The Occupy Card: Is It Worth It?

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October 8, 2013; Wall Street Journal, “MarketWatch”


For most people—dare we say 99 percent of them?—the best way to handle day-to-day financial transactions at a low cost is through a free checking account, of the sort offered by 38 percent of banks and 72 percent of credit unions. However, there are those for whom such an account is not a viable option, whether by choice or circumstance. To meet their needs, the Occupy Money Collective is developing what they see as a solution: the Occupy Card, a prepaid debit card to “tackle the concerns of the unbanked and the underbanked.”

According to the website, the Occupy Card (the first of what the Occupy Money Collective says will be a number of low-cost financial services) will provide the usual benefits of a prepaid debit card: access to online shopping, a “virtual checkbook,” and the ability to pay bills without the costs or minimum balances associated with a checking account. In addition, the Occupy Card offers a transparent fee structure (complete with tips as to how to avoid being charged further fees) and told CNN Money that, “every cardholder will become a member of the cooperative, meaning they will share in any profits and help make strategic decisions about the group.”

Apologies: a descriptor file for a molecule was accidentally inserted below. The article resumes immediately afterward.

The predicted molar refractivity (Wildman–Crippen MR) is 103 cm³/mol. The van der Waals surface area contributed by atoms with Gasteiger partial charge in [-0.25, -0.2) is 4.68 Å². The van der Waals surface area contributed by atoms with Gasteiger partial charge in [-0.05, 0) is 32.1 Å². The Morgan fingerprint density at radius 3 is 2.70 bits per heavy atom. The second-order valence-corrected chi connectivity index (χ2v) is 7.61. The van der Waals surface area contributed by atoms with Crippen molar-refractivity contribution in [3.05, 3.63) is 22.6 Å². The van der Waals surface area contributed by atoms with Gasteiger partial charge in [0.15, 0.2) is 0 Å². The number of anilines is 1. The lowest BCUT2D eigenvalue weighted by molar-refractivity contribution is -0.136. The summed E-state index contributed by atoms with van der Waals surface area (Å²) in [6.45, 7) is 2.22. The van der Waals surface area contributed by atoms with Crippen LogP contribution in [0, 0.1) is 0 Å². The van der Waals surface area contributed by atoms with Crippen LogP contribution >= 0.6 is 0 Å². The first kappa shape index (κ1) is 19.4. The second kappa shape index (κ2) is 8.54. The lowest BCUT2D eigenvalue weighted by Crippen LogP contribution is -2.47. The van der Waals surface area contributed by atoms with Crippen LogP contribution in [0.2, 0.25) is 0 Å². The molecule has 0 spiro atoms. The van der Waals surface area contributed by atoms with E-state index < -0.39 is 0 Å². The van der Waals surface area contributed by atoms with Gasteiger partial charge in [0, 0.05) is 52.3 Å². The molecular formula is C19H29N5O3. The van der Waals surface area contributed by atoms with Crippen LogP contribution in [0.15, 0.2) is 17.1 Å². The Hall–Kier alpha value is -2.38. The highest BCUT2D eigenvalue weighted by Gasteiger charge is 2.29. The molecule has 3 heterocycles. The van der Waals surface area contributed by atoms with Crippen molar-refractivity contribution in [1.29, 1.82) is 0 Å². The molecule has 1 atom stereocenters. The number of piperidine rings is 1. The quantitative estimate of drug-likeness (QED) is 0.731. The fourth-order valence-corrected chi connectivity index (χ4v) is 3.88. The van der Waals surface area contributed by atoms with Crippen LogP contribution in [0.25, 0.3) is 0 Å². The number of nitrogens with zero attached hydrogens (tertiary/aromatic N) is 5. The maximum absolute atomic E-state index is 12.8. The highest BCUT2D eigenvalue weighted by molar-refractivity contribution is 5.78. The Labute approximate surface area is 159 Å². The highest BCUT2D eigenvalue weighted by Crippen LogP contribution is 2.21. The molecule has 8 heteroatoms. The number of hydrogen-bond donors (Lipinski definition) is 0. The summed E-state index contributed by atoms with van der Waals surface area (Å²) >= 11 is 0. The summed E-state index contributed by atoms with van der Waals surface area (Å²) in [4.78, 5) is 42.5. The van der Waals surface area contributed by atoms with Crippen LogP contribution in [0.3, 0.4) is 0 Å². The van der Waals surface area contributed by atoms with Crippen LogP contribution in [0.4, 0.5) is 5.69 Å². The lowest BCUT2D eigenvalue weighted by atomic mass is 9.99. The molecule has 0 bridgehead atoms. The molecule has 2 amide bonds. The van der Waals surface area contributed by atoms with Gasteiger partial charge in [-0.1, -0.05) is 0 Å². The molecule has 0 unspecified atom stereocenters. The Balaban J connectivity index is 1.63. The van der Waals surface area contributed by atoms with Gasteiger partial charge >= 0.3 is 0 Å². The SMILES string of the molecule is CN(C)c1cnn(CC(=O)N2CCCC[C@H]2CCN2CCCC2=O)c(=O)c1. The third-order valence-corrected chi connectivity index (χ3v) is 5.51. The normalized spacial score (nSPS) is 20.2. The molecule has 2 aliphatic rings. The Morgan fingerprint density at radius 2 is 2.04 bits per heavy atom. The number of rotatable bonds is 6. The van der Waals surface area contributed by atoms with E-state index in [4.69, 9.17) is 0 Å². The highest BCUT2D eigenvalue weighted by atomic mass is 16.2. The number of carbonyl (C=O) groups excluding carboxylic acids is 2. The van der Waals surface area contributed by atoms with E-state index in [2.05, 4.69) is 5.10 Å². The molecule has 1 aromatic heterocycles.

However, just because the card bears the name of an activist group sensitive to the needs of the financially strapped doesn’t mean that it’s free of the many usage charges common to prepaid debit cards. As cited in the Wall Street Journal, “The card’s fees include a monthly fee of 99 cents, 99 cents for an ATM balance inquiry (although it’s free to view online), $1.99 fee to purchase a second card and $9.95 to replace a lost card. There’s no purchase fee, but other charges include $4.95 to add money to the card, imposed by third-party services at retailers like Wal-Mart, 7-Eleven or CVS, and $2.80 to add money from a credit or debit card.”

Ben Woolsey, director of marketing and consumer research at credit card-comparison site, thinks these are reasonable transaction costs. “The only other prepaid debit product in the market with that kind of customer-friendly pricing structure is the American Express Bluebird prepaid card. It’s not fee-less, but it’s definitely a lot cheaper than some of the alternatives.” In contrast, Anisha Sekar, vice president of credit and debit cards at personal finance site NerdWallet, points out that this adds up to about $250 in fees for the average user. “It’s not the worst card out there,” Sekar concedes, “but now that we have banks taking advantage of scale and offering such low-cost cards, it’s hard to make a case for the Occupy card.”

In the end, even Occupy Money Collective board member Carne Ross says that the Occupy Card is no guaranteed success. “Either we’ll do amazingly well or it won’t take off.” The Collective has set a fundraising goal of $900,000 to launch the card. At the end of Sunday night, they had raised a little over $7200.—Jason Schneiderman